Date: 2022–12
  4. By: Less, Vivien; Sibbertsen, Philipp
    Abstract: We propose a semiparametric multivariate estimator and a multivariate score-type testing procedure under a perturbed multivariate fractional process. The estimator is based on the periodogram and uses a local Whittle criterion function which is generalised by an additional constant to capture the perturbation given in the long memory process. Explicitly addressing the noise term when approximating the spectral density near the origin results in a bias reduction, but at the cost of an increase in the asymptotic variance of the estimator. Further, we introduce a multivariate testing procedure to detect spurious long memory under a perturbed fractional framework. The test statistic is based on the weighted sum of the partial derivatives of the multivariate local Whittle with noise estimator. We show consistency of the test against the alternatives of smooth trend and random level shift processes. In addition, we prove consistency and asymptotic normality of the local Whittle estimator and we derive the limiting distribution of the test. An empirical example on the squared returns and the realised volatilities from the BEL 20, S&P BSE SENSEX, and the Spanish IBEX is conducted, and shows the usefulness of the procedures.
    Keywords: Signal-plus-noise; Multivariate local Whittle; Perturbation; Spurious long memory; Semi-parametric estimation; Stochastic volatility
    JEL: C12 C13 C32
    Date: 2022–12
  5. By: Bent Jesper Christensen (Aarhus University, Dale T. Mortensen Center, Danish Finance Institute, CREATES); Luca Neri (University of Bologna, Dale T. Mortensen Center, Ca’ Foscari University of Venice, CREATES); Juan Carlos Parra-Alvarez (Aarhus University, Dale T. Mortensen Center, Danish Finance Institute and CREATES)
    Abstract: We provide a general state space framework for estimation of the parameters of continuous-time linear DSGE models from data that are only available at discrete points in time. Our approach relies on the exact discrete-time representation of the equilibrium dynamics, which allows avoiding discretization errors. Using the Kalman filter, we construct the exact likelihood for data sampled either as stocks or flows, and estimate frequency-invariant parameters by maximum likelihood. We address the aliasing problem arising in multivariate settings and provide conditions for precluding it, which is required for local identification of the parameters in the continuous-time economic model. We recover the unobserved structural shocks at measurement times from the reduced-form residuals in the state space representation by exploiting the underlying causal links imposed by the economic theory and the information content of the discrete-time observations. We illustrate our approach using an off-the-shelf real business cycle model. We conduct extensive Monte Carlo experiments to study the finite sample properties of the estimator based on the exact discrete-time representation, and show they are superior to those based on a naive Euler-Maruyama discretization of the economic model. Finally, we estimate the model using postwar U.S. macroeconomic data, and offer examples of applications of our approach, including historical shock decomposition at different frequencies, and estimation based on mixed-frequency data. JEL classification: C13, C32, C68, E13, E32, J22 Key words: DSGE models, continuous time, exact discrete-time representation, stock and flow variables, Kalman filter, maximum likelihood, aliasing, structural shocks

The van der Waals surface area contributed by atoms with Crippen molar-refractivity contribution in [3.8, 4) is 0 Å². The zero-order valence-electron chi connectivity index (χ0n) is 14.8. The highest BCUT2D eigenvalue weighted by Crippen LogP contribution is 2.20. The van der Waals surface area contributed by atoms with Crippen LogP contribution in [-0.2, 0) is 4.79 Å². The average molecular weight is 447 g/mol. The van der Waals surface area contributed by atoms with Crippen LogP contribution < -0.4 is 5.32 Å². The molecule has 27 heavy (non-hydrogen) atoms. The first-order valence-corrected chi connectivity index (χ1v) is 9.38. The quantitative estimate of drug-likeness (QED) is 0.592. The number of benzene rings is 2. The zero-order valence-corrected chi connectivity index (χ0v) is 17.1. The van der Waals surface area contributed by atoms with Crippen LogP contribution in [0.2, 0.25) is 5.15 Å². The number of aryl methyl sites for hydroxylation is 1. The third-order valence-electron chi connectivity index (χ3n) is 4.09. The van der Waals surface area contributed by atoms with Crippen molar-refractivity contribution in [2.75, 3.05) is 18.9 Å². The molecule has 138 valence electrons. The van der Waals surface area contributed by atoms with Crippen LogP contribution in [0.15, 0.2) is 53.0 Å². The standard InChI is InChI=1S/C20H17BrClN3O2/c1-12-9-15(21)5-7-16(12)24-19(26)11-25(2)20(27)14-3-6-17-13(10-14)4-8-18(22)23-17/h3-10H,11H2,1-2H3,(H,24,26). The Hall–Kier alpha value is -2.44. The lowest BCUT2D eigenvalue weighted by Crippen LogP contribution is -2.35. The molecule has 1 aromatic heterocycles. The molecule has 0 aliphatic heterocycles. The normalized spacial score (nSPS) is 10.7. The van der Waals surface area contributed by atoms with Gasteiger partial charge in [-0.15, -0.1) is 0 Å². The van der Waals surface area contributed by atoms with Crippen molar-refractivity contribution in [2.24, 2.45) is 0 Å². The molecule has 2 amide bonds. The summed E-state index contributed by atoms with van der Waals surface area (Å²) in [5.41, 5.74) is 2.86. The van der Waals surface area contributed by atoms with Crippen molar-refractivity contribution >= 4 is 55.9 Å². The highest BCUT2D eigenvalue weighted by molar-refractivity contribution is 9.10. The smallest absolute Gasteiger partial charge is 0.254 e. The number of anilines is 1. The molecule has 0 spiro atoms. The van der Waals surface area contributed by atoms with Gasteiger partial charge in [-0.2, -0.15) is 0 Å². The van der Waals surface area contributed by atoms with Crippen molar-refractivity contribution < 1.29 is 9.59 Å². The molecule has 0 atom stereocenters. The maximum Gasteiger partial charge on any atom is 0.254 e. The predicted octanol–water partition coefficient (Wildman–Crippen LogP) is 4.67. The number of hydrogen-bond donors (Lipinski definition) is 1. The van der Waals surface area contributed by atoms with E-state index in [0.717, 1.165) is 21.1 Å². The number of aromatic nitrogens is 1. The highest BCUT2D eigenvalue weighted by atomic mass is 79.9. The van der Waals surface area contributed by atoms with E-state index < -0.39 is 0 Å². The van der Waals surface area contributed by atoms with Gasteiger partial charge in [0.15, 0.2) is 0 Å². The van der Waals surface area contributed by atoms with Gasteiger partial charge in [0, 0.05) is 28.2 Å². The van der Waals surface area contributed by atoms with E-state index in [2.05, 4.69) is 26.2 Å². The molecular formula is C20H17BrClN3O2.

Date: 2022–12–20
  6. By: Andreas Marcus Gohs (University of Kassel)
    Abstract: Regular or automated processes require reliable software applications that provide accurate volatility and Value-at-Risk forecasts. The univariate and multivariate GARCH models proposed in the literature are reviewed and the suitability of selected R functions for automated forecasting systems is discussed. With the Markov-switching GARCH function constructed for modelling regime changes, parameter estimates are reliably obtained in studies with moving time windows. In contrast, in the case of structural breaks or outliers, the algorithm of the ordinary GARCH function often does not return valid parameter estimates and fails. VaR prognoses are produced for extreme quantiles (up to 99.9%) and three alternative distribution assumptions (Skew Student-T, Student-T and Gaussian). Accurate one-day-ahead VaR predictions up to the 99% quantile are generally obtained for the time series when Skew Student-T distributed innovations are assumed. The VaR exceedance rates and their percentage deviations from the target alpha as well as the mean and median excess loss are reported. The accompanying mean equation is often omitted when fitting GARCH models to heteroskedastic time series. The impact of this on the accuracy of VaR forecasts is investigated. Coefficients of the ordinary (Pearson) and the default correlation are calculated for moving time windows. Since the calculated default correlation depends on the VaR forecasts, analyses are performed for different quantiles, the ordinary and the MS-GARCH function and specifications of mean equations.